On Monday, March 26, 2018, Hackensack, New Jersey school board officials unanimously approved the Access to Education, Student Privacy and Immigration Enforcement policy. The regulations under this policy will help protect undocumented public school students and their families in two ways:
- The school is prohibited from requesting information that identifies a student’s immigration status or would make it easier to detain undocumented immigrants—for example, requesting a student’s birth certificate or driver’s license. Pursuant to the policy’s regulations, any requests for information about a student would have to first be forwarded to both the district attorney and the school superintendent for review. Also, if a student was being sought out by Immigration and Customs Enforcement (ICE) officers, the parents or guardians of that student would have to be notified.
- ICE officers are prohibited from entering schools unless they have a signed judicial warrant.
The federal government has already classified public schools as “sensitive locations,” meaning they are locations where ICE officials do not usually conduct operations (for example, calling for information about a student’s address or a copy of a student’s birth certificate). In a news article for NorthJersey.com, Johanna Calle, a Board of Education member and the director of the New Jersey Alliance for Immigrant Justice, expressed her concern that undocumented students may not be safe from immigration enforcement while attending public school. “Although technically the federal government has said that they have some areas that they consider to be sensitive, like schools, we also have seen them do immigration enforcement operations near schools,” said Calle.
Accordingly, in light of growing anti-immigrant sentiment, Hackensack’s rapidly expanding immigration population, and fears among students’ parents and immigrant advocate groups, the Access to Education, Student Privacy and Immigration Enforcement policy was approved by school board officials to “strengthen student protections and stay on the right side of the law.”
Calle said that for her the policy is above all about protecting students and that it is critical to protect and inform undocumented immigrants who may not be aware of their legal rights. “It is not required of us to collaborate with ICE,” Calle said. “But it is required of us to protect the safety and information of our families and our students. And that’s what we’re going to be doing.”
Federal law specifically prohibits schools from “utiliz[ing] criteria or methods of administration which have the effect of subjecting individuals to discrimination because of their race, color, or national origin, or have the effect of defeating or substantially impairing accomplishment of the objectives of the program as respects individuals of a particular race, color, or national origin.” The Supreme Court case of Plyer v. Doe significantly held that “discrimination on the basis of immigration status in access to basic public education (i.e. elementary and secondary school) violates the Constitution.” This means that “requiring students or students’ parents to provide schools with information regarding their immigration status, or taking other actions that significantly interfere with the right to a basic public education, violates the constitutional principles set out in Plyler.”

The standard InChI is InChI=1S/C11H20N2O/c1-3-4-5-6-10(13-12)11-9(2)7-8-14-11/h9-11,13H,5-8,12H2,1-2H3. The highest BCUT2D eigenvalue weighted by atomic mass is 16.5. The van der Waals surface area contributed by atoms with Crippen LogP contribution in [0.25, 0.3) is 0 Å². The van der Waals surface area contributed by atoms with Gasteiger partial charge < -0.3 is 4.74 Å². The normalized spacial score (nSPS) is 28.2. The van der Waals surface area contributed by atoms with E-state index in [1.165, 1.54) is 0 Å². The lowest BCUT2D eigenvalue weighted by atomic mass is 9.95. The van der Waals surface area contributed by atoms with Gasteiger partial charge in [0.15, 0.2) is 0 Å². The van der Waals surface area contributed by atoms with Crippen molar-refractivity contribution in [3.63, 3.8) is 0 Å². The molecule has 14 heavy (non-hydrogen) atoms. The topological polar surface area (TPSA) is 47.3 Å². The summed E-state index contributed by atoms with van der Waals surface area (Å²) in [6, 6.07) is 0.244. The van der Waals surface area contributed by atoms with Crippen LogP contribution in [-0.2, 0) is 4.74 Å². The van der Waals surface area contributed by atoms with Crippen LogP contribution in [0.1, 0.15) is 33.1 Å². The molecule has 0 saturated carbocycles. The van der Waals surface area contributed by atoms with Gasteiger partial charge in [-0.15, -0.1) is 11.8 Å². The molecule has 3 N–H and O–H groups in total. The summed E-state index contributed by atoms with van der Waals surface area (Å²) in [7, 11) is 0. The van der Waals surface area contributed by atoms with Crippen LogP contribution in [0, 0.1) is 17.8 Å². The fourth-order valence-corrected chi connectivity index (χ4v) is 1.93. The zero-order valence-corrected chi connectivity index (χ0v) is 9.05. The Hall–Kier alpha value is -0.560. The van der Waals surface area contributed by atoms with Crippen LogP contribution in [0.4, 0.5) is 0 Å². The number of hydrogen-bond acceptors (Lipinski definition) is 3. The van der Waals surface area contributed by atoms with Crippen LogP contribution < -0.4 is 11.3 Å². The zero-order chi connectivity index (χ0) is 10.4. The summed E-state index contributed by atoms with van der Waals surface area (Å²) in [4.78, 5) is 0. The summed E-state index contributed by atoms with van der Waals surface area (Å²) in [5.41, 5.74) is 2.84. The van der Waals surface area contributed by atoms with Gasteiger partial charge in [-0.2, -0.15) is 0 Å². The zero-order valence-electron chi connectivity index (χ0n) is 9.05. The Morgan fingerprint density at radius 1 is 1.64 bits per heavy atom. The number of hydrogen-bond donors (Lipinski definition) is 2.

Also, as set forth in Plyer, “schools cannot require students to provide a social security number and, consistent with Plyler, should identify a range of documents (e.g., birth certificate, family bible, parent affidavit) that may be used to establish a child’s age.” Additionally, consistent with the school district’s Plyler obligations, “school officials must not affirmatively aid in removing a student from school based upon her immigration status.”
If you or your child is subjected to immigration enforcement in violation of these laws, you should notify your local ACLU affiliate as soon as possible and you can also file a complaint with ICE or CBP through their websites. It is also advised that you seek legal representation with an experienced, knowledgeable immigration attorney.
The Law Office of Eric M. Mark specializes in criminal and immigration law in Newark, Jersey City, Paterson, Elizabeth, Morristown, Hackensack, Hoboken, Irvington, East Orange, Union City and throughout northern New Jersey.
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